MERRITT ISLAND — Like raspberries with your orange? Like vitamin C with your “milkshake?”
Get nostalgic over old things? Old tastes? Old trees?
Well, there’s a treasure hunt going on in the state of Florida that involves all of the above. It used to be that orange juice in Florida was referred to as “liquid gold.” It probably still is, at times, but the industry is definitely smaller than it used to be — at least in Central Florida — and with the disappearance of so many small growers, many varieties of fruit have also disappeared.
That’s where the treasure hunt comes in.
Peter Chaires is executive director of a non-profit organization called the New Varieties Development & Management Corporation. Formed in 2005, the group serves the citrus industry by facilitating the licensing of growing rights for the many new, patented varieties of fruit. But Chaires does something else: When he hears about old, special and seemingly lost varieties, he hunts them down. He talks them up at meetings, and sometimes he gets lucky.
As Chaires says, “I speak to a lot of grower groups … I whine a lot.”
Right now, some exotic blood oranges are at the top of Chaires’ wish list, but his most recent prize finding is some naval oranges found, of all places, at Kennedy Space Center. The variety is called Crisafulli, after the family that developed it, and it has the reputation for high-yield and high-quality – a potential boon to growers in Florida.
But that’s in the future. Right now the Crisafulli trees are babies, being nurtured at a facility in Polk County. The parent trees, if still alive, are in a dying grove on Merritt Island, in the KSC launch area.
The cuttings were collected last fall. Oddly enough, the 40-acre grove has been an indirect casualty of post 9-11 national security. As Chaires explained, when the space center was in the planning stages years ago, it was quickly realized that the landowners — many of whom had farmed citrus for generations — would be more agreeable to selling if they had the option of holding long-term leases on the land. When the leases came up for renewal, post 9-11, the feds decided to end the lease program.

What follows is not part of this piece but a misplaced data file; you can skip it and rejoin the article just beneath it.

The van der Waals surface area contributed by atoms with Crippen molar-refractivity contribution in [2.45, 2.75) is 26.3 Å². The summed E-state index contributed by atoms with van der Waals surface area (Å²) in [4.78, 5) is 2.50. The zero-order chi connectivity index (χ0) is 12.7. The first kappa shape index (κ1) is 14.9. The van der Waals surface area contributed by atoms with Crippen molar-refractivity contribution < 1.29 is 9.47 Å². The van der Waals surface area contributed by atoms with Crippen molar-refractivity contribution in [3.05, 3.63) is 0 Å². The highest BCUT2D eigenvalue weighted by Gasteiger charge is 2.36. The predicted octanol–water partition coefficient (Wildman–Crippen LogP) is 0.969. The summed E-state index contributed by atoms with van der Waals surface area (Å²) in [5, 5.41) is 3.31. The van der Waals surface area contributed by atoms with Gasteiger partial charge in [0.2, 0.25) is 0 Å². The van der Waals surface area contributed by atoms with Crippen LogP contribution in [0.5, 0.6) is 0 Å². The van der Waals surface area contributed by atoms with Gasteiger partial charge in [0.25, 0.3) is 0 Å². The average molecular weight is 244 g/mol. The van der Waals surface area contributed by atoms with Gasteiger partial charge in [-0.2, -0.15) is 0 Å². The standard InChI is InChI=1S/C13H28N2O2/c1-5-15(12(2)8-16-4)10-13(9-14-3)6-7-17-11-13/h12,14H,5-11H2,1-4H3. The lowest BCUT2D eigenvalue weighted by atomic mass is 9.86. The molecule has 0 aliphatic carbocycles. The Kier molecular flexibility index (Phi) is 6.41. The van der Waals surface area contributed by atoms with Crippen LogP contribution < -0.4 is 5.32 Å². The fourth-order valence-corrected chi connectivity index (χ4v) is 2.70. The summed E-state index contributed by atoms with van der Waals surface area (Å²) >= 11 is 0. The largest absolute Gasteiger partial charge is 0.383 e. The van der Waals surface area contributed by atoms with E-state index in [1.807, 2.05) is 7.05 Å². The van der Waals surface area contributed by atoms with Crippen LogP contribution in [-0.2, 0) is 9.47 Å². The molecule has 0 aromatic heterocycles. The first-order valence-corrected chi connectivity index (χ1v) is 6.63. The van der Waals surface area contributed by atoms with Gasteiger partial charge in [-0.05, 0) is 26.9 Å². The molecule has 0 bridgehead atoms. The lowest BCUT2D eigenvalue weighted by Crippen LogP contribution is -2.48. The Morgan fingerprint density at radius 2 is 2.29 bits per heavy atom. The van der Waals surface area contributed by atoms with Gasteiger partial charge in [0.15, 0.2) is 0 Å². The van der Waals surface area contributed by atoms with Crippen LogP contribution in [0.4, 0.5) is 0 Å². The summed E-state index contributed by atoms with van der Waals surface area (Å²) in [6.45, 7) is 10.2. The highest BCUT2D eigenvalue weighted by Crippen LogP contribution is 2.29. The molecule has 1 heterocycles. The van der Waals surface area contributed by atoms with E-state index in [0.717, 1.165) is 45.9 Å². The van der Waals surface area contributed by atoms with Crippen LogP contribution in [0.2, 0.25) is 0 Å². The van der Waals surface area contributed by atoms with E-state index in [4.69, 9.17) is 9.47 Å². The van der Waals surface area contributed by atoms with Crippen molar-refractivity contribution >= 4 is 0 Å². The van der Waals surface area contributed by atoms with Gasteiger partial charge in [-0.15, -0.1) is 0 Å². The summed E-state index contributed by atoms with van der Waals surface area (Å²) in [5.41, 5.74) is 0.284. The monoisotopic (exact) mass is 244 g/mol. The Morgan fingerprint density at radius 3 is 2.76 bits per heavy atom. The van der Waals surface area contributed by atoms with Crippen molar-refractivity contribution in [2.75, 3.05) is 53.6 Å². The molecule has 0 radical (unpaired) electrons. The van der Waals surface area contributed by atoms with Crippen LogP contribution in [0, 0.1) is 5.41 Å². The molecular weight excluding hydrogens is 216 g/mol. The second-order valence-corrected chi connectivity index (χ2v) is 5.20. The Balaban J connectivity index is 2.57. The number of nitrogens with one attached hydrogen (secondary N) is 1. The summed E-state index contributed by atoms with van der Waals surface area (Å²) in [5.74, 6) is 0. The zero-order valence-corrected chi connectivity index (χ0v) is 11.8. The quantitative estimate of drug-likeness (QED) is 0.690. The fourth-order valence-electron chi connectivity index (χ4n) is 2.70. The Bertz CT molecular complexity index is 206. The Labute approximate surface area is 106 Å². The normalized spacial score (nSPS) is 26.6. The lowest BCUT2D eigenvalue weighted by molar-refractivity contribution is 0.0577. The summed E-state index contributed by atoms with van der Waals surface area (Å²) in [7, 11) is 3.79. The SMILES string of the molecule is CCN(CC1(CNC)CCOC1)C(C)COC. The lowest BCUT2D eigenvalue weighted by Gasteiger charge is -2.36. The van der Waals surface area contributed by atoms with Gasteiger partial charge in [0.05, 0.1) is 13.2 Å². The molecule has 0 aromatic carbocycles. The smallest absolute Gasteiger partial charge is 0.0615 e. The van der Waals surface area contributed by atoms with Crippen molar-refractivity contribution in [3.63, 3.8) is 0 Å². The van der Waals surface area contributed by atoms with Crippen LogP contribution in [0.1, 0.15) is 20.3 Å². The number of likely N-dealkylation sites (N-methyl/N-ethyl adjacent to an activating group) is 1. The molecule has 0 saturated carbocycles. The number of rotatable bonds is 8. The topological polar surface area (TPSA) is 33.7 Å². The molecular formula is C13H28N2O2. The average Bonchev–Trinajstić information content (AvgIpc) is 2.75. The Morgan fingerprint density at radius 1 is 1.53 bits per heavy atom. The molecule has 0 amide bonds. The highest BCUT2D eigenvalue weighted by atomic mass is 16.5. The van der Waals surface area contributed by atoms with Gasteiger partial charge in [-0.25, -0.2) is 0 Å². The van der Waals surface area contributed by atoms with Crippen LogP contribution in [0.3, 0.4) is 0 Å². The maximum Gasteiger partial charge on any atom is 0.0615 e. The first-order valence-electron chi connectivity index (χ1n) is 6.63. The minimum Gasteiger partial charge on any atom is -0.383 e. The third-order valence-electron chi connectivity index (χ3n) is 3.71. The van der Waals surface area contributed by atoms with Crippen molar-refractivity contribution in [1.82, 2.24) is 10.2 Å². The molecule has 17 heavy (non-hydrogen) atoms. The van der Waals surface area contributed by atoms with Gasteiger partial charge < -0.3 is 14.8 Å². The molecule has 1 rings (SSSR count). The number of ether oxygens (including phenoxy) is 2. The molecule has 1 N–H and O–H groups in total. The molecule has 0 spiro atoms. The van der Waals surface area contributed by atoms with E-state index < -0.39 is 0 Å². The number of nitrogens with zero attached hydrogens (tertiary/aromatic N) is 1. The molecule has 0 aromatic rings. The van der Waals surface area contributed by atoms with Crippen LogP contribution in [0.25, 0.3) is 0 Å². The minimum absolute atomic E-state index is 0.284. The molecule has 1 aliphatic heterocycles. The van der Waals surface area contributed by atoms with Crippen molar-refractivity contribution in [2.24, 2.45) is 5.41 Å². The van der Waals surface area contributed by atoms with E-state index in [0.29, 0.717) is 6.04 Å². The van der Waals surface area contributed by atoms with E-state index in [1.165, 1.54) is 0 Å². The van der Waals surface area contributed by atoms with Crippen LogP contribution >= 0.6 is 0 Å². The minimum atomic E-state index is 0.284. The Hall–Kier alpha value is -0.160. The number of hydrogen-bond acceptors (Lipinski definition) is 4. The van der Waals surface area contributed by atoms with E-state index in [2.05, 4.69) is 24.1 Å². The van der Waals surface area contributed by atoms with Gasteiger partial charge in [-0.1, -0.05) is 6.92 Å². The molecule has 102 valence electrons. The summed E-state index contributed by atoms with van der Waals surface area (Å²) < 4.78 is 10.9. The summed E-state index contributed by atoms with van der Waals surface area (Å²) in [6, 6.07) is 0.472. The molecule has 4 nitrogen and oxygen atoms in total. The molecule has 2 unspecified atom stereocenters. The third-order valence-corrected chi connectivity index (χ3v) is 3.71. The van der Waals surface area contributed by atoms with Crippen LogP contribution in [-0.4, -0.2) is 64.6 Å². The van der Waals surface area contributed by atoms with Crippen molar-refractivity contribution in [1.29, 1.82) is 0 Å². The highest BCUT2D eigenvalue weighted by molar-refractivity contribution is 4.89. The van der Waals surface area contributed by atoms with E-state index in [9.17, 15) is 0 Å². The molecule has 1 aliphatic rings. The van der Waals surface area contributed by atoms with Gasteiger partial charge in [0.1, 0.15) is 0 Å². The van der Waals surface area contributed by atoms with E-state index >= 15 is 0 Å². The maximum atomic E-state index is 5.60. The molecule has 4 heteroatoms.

That meant that the groves were no longer maintained – not a problem in some areas, but a major problem on the island. Chaires says that when he and his associate arrived at the grove last fall, there were water marks on the trees, pretty high up. As it is, the groves were never pumped out following the various storm surges that the island has experienced, and Chaires was lucky just to find branches that were still alive.
The exercise was successful overall and the baby trees, as Chaires puts it, “are going through the bud wood process.”
As for the blood oranges, that story is more complex. Chaires hears tales of an experimental blood orange grove in Maitland, bulldozed for developers; tales of blood oranges with strong hints of raspberry or strawberry. He knows of a homeowner who, upon hearing that some exotic blood oranges were to be bulldozed, took cuttings and grew her own.
Chaires swears that the orange juice from one of the trees tastes just like strawberry milkshake. Citrus trees do mutate. The mutation could be a whole tree or it could be on a single branch of a tree. If the result is something desirable and if the grower notices, then he’ll likely propagate cuttings.
With the multitudes of small growers in a Florida long gone, that meant multiple local varieties of fruit, as well as multiple sources for some of the more widespread heritage varieties. Most of the small growers are gone, but Chaires figures some of the fruit is still out there: trees that somehow survived the multiple freezes of the 1980s, or varieties that were rescued from developers’ bulldozers by knowing bystanders.
Sometimes the key to survival was, literally, off the wall. At Showalter Flying Service at Orlando Executive Airport, Bob Showalter remembers picking grapefruit off the tree in the planter bin built into the side of the old hangar. The tree (a white, seeded Duncan) is still there, and the citrus person Showalter called about it was interested enough to come and take cuttings.
The bottom line is that if you think you have a special citrus tree, you may be right. If it’s a blood orange, Chaires cautions that the anthocyanin that gives blood oranges their characteristic red flesh (and distinctive flavors) is activated by cold weather, so if you pick a blood orange before cold weather, it’s just an orange.
Chaires suggests that the persons to call, if you think you do have a special tree, are Fred Gmitter or Bill Castle, both associated with the University of Florida Citrus Research and Education Center in Lake Alfred. The Center’s number is 863-956-1151. The professors’ emails are email@example.com, and firstname.lastname@example.org.
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